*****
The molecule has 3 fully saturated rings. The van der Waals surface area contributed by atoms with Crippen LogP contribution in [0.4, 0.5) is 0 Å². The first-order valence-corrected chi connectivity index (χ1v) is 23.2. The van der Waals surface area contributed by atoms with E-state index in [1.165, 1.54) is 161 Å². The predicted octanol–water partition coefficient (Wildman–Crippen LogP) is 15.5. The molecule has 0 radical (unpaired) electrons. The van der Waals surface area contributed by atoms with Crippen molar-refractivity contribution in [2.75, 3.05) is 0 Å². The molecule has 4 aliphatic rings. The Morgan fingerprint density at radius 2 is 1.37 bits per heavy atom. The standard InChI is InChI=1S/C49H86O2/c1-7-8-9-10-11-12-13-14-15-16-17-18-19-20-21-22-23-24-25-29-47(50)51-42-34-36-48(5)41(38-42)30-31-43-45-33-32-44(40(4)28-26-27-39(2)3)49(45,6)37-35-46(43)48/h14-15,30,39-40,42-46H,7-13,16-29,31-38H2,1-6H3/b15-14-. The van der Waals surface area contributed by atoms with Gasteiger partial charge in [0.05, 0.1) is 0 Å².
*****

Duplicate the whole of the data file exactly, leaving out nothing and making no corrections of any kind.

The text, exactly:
The molecule has 3 fully saturated rings. The van der Waals surface area contributed by atoms with Crippen LogP contribution in [0.4, 0.5) is 0 Å². The first-order valence-corrected chi connectivity index (χ1v) is 23.2. The van der Waals surface area contributed by atoms with E-state index in [1.165, 1.54) is 161 Å². The predicted octanol–water partition coefficient (Wildman–Crippen LogP) is 15.5. The molecule has 0 radical (unpaired) electrons. The van der Waals surface area contributed by atoms with Crippen molar-refractivity contribution in [2.75, 3.05) is 0 Å². The molecule has 4 aliphatic rings. The Morgan fingerprint density at radius 2 is 1.37 bits per heavy atom. The standard InChI is InChI=1S/C49H86O2/c1-7-8-9-10-11-12-13-14-15-16-17-18-19-20-21-22-23-24-25-29-47(50)51-42-34-36-48(5)41(38-42)30-31-43-45-33-32-44(40(4)28-26-27-39(2)3)49(45,6)37-35-46(43)48/h14-15,30,39-40,42-46H,7-13,16-29,31-38H2,1-6H3/b15-14-. The van der Waals surface area contributed by atoms with Gasteiger partial charge in [0.05, 0.1) is 0 Å².